Tom's Hardware: Comparison Testing of 22 Hard Disk Drives

Tom's hardware "put 14 SATA and 8 UltraATA models through their paces in the THG test labs. The result is a familiar look and feel for a new product category round-up: hard disks."
Since, I just bought 3 hard drives, it's typical that yesterday Tom's did a review of them all. I ordered 2 Maxtor Diamond Max 160GB HDs, for my netgear SC101 (whenever ships it,I have the other items I ordered) with a 3 year warranty, and a Seagate 120GB with a 5 year warranty, with a great rebate, at best buy. I like the longer warranties, to minimize the cost of hardware failures, but as I type this I wonder if them being PATA133 will be what makes them obsolete.... (I do have SATA connectors on this mobo, but don't have any drives that are, yet.)

Good article, as usual, from Tom's.

read more | digg story

RealPlayer, Helix users at risk of attack -- Updated

Exploit code has already been posted, according to this article. Other sources agree.

Apparently, the security researcher who found the flaw notified Real Networks, who are hard at work on a fix. Somehow, though, word got out prematurely, so the flaw became known before a fix was ready. It will be released as soon as possible, I am sure.

The only protection you have is to not play files from untrusted sources in Real Player or Helix.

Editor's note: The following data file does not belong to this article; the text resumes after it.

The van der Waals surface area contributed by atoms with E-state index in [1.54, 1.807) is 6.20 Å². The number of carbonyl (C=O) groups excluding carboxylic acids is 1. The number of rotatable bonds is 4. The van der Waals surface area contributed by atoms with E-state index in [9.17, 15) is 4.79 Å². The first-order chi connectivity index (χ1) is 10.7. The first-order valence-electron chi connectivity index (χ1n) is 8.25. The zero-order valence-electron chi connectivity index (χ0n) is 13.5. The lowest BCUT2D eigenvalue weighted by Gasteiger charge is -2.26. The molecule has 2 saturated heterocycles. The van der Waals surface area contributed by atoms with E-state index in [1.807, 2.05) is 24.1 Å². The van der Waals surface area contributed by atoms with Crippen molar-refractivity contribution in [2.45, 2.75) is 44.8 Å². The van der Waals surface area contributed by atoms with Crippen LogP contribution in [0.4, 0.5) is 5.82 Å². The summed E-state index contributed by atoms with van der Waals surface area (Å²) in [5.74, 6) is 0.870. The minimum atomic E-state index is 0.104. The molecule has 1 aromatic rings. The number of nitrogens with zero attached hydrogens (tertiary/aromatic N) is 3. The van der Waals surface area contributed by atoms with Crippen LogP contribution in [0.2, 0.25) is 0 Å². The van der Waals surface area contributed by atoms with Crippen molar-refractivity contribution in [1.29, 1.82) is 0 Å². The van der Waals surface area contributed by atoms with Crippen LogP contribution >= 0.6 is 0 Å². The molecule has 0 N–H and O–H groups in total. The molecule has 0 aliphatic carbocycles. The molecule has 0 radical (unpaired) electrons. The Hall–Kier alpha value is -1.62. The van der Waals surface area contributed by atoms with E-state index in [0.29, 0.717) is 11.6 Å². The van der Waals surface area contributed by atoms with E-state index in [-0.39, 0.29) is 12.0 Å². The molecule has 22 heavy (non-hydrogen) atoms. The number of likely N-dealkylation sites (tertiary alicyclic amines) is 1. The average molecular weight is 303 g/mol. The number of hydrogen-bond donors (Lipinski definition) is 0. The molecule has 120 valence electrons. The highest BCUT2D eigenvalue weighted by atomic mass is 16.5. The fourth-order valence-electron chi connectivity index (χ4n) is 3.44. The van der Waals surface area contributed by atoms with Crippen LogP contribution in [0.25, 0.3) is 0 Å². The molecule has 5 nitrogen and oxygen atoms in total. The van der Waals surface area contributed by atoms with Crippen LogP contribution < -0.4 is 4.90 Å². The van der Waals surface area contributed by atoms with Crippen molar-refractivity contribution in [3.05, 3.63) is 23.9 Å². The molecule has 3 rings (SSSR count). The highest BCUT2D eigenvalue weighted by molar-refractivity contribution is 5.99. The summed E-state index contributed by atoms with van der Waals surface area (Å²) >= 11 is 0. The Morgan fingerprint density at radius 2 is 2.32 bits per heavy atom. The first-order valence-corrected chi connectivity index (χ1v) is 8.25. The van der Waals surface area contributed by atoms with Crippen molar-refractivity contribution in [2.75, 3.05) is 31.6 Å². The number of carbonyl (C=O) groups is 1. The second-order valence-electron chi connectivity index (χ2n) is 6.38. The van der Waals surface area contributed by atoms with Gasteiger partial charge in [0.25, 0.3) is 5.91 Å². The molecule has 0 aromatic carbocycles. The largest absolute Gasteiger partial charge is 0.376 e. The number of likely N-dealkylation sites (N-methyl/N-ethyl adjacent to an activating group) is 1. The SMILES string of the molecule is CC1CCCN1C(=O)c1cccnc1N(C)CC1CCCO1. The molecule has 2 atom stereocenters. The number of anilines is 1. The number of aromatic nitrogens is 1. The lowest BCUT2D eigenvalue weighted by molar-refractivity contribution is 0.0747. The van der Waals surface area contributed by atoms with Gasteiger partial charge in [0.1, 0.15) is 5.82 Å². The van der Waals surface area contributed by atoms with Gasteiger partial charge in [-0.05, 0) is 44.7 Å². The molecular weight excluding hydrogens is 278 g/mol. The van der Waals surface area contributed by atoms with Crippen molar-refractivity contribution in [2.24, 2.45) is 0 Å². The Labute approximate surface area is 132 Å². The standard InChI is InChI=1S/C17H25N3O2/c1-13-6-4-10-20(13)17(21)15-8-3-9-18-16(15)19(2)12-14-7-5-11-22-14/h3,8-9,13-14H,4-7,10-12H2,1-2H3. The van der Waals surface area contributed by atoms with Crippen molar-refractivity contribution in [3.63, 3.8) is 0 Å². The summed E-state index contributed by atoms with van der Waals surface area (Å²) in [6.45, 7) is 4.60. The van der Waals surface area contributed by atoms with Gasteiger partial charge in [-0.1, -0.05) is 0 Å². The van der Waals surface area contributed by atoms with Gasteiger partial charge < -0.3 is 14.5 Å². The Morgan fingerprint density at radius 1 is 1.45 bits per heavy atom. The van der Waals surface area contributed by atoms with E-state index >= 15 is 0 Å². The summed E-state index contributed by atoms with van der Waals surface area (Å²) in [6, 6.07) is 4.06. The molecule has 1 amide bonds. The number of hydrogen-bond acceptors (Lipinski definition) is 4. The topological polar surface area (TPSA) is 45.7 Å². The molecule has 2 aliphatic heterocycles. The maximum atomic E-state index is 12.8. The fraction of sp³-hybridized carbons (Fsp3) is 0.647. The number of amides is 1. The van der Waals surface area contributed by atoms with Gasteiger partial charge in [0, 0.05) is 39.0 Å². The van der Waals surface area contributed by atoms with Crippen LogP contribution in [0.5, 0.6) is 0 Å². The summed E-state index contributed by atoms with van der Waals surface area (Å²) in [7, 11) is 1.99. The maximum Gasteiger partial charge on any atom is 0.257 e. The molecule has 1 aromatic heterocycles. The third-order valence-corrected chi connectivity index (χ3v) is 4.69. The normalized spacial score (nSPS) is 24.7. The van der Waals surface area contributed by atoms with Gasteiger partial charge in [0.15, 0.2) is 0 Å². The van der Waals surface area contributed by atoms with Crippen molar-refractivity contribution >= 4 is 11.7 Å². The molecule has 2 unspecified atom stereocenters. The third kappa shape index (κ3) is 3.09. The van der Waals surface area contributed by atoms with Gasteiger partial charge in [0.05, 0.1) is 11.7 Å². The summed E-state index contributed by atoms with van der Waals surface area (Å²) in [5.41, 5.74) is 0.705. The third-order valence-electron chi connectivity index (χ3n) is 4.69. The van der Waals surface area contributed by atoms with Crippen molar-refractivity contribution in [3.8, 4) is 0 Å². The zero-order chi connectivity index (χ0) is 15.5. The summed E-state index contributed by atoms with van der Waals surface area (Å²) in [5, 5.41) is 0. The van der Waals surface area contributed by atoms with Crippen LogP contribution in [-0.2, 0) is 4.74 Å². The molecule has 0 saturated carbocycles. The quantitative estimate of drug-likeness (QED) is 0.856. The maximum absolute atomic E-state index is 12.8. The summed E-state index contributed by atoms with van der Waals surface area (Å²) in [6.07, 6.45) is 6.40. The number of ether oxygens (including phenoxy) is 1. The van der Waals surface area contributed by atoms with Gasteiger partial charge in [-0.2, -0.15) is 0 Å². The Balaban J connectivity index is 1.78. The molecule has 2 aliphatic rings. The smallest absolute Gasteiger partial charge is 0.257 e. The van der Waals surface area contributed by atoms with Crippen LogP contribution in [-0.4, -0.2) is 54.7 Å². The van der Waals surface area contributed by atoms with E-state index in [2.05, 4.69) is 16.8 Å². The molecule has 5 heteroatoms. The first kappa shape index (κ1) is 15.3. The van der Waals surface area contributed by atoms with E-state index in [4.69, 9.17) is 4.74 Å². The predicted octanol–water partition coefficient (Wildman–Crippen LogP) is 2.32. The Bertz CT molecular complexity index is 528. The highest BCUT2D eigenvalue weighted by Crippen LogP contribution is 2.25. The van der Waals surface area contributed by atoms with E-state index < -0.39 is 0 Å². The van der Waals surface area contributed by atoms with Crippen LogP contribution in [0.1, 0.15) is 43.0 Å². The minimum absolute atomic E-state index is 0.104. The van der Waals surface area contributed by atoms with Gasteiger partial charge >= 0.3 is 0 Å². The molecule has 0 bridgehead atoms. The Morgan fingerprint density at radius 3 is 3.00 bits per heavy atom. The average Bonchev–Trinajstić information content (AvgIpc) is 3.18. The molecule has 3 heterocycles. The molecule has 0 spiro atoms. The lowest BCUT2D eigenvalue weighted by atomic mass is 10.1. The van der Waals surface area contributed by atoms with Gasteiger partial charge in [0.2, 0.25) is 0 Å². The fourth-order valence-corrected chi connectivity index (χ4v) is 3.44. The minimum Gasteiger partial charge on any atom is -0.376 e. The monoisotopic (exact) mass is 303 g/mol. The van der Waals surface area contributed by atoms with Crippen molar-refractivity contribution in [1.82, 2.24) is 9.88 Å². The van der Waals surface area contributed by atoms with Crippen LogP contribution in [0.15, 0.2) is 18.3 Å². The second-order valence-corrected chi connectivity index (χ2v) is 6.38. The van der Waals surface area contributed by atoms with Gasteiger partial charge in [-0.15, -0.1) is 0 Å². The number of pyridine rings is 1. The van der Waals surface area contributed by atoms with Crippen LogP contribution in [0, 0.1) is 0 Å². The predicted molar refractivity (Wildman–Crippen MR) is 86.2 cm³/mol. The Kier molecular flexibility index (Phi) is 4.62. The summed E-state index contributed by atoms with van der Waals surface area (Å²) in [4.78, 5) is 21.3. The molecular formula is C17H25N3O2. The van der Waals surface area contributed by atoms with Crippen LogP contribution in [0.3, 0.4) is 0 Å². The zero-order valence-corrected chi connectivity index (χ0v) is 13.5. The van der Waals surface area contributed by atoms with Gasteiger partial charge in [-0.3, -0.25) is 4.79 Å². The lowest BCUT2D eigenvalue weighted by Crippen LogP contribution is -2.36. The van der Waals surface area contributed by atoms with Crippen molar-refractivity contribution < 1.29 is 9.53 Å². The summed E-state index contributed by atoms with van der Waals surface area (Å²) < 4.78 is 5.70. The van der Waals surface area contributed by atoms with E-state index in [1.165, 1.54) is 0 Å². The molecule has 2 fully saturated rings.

Keep a close eye out for the fix. The problem apparently only affects installations on the Windows operating systems, though I am unable to find anything definitive on that. I'm not using Real Player in Linux until I know for sure. Not that I use it much anyway.


Update; According to ZDNet UK Linux and Unix users ARE at risk from this flaw. I just uninstalled the application on our Linux machines. I'll reinstall when the new version containing the fix is released.

Linus Torvalds is Concerned About Linux Kernel Development

Linux has been developed at an incredible pace, over the years since it was first released in 1991. Linus Torvalds has worries about the strain it is putting on chief kernel maintainer Andrew Morton. Read about it at

In the article linked to above, you'll see references to "finishing" the Linux kernel and to the slowdown in patches and feature addition. This is somewhat misleading. The kernel will never be "done" in any real sense. What is meant by this is that it is reaching maturity; the mythical point where it just has to keep up with available hardware and related technologies and not play "catch-up" to other operating systems. At that point, development will slow noticeably, which will be a good thing. Users will have to change their systems less often to keep up with security and functional needs. This can only help the acceptance of Linux, both by regular users and in the corporate data center.


Anti-Spyware Suits Signal Possible New Era

It may just be that lawsuits will do what legislation cannot; make spyware providers reform in part or entirely.